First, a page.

Do Your Green Spring Cleaning with Reusable Cleaning Tools

GMN-Carnival-Button-150Welcome to the March 2013 Natural Living Blog Carnival: Naturally Spring Cleaning!

This post was written for inclusion in the monthly Natural Living Blog Carnival hosted by Happy Mothering and The Pistachio Project through the Green Moms Network. This month the carnival participants have written posts about how they keep their homes clean–naturally.

Spring is in the air (I say as snow flutters delicately to the ground outside my window)! As the flowers bloom (er, think about it), the sun begins to wake from its nap behind the dreary snow clouds (or at least starts to stir), and we are rejuvenated by the prelude to summer, it comes time to roll up our sleeves, pull out our cleaning supplies, and get to deep cleaning our homes.

If you are health conscious and doing your best to be a good steward of the planet that God has blessed us with, then precisely what you use to perform your spring cleaning is important. Which makes this post and those submitted by the other participating bloggers (find links to them all towards the bottom of this post) important to you.

Chemicals, chemicals, chemicals. That’s all you’ll find down most cleaning aisles in most stores. I personally prefer homemade cleaning solutions because that way you know exactly what’s going into them. But, in my post, I’m not going to show my homemade cleaning recipes neither am I going to recommend my favorite green cleanser brands.

Rather, I’m going to focus on what you clean with–the tools that do the scrubbing and wiping. So let’s begin, shall we?

  1. Unpaper towels. I’ve said it before and I’ll say it again. Unpaper towels are AWESOME! They come in super cute patterns nowadays and can even have snaps so that you can connect them together, roll them up, and display them on your paper towel holder. They’re also super easy to make. They’re thicker and more durable. One unpaper towel will easily do the same amount of cleaning as probably 20 paper towels.
  2. Sponges and brushes. I have recently become quite fond of Full Circle because they sell biodegradable sponges and brushes. Their walnut scrubber sponges are made out of, well, walnuts! Once you’re done, toss them in the compost bin or bury them outside and they biodegrade. Full Circle also have several scrub brushes and a variety of other biodegradable products that make cleaning greener.
  3. Broom. Even an eco-friendly broom can be used. Made with a bamboo handle and biodegradable bristles (such as corn bristles), this kind of broom is easily tossed into the compost bin when it wears out beyond its cleaning usability.
  4. Mop. My favorite kind of mop to use is the Libman mop. I love how I can fill it with my own homemade cleanser and I love that I can use washable cloths. To save money, I don’t even buy the Libman microfiber cloths–I buy cheap dish cloths at the dollar store, cut them to size (one cloth makes two or three mop cloths), and use those. That makes them super affordable, easily washable, very reusable, and totally recyclable (or compostable) when they finally wear out.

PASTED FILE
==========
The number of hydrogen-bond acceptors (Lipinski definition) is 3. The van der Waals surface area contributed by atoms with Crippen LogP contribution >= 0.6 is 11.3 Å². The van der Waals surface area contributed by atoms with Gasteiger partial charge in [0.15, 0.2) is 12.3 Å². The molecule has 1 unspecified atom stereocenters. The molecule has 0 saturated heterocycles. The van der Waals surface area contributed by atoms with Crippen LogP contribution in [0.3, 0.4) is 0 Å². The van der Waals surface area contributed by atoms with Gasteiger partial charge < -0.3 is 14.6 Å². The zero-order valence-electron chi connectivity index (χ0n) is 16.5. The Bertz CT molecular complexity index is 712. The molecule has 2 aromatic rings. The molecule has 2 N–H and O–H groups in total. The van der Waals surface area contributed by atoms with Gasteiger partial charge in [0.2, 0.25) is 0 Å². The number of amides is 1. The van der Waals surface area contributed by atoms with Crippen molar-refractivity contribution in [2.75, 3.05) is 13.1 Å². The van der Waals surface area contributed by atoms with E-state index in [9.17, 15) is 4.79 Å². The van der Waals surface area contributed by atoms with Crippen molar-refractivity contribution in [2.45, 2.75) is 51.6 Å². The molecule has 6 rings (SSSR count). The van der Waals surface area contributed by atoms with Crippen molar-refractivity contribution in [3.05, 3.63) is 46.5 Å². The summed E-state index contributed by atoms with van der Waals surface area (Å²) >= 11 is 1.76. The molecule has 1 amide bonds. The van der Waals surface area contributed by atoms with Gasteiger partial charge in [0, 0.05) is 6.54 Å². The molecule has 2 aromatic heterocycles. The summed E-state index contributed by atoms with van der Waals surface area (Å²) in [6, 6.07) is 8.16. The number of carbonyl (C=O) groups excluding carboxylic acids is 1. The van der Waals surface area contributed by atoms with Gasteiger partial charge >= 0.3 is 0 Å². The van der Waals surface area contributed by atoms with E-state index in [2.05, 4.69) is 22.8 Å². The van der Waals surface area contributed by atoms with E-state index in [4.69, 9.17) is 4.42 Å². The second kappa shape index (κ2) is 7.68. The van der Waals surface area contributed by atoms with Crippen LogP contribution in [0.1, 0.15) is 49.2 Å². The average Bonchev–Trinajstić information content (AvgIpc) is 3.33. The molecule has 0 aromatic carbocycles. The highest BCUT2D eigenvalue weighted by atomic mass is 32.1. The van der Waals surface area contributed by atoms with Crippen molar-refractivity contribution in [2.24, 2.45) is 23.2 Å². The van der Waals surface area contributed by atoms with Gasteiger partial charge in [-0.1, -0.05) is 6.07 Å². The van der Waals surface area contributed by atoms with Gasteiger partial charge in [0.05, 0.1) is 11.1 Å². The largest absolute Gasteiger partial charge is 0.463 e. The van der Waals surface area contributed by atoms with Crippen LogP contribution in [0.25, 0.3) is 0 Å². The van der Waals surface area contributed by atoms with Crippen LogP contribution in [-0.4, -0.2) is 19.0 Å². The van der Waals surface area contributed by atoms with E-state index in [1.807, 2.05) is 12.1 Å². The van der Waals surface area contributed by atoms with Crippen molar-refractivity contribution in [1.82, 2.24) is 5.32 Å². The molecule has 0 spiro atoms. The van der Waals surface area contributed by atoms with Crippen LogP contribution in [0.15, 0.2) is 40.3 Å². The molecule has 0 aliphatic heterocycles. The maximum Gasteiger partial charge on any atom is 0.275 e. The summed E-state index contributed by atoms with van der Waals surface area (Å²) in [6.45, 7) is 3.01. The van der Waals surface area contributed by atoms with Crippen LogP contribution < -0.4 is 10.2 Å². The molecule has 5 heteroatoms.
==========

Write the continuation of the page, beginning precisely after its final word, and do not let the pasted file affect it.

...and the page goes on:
5. Trash can liners. Even the greenest lifestyle will have wasted trash in one form or another–it’s just an unfortunate result of today’s society. A trash can liner is one of those things that people think is impossible to go green on. But thanks to green-blooded (wait, that’s a Vulcan; I mean green-minded) people, there is a wide variety of biodegradable trash can liners, including super cute, fun ones like those sold by Designer Liners.

So there you have it. That’s my 2 cents on the matter of reusable cleaning tools. And I’m sure that’s not all there is–certainly there are more solutions that I didn’t think of or never heard of. So, tell me:

What reusable cleaning tools do you use in your home?

Happy green cleaning!

Hop On

Visit Happy Mothering and The Pistachio Project to learn more about participating in next month’s Natural Living Blog Carnival! Please take some time to enjoy the other participating posts below.



  1. My husband and I were both cloth diapered as children, and we STILL have our old cloth diapers that we use as rags….30 years later! Another reason we will be cloth diapering our little man: Mama could use more rags :)

  2. I totally use unpaper towels too! I have a ton of microfiber cloths as well that I have mixed feelings about. On one hand, I can clean with water and they pick everything up so I’m reducing my use of cleaners. On the other hand, they aren’t biodegradable, so they’ll eventually end up in a landfill. I guess I’ll use them until I can’t use them anymore and then switch back to natural fibers.

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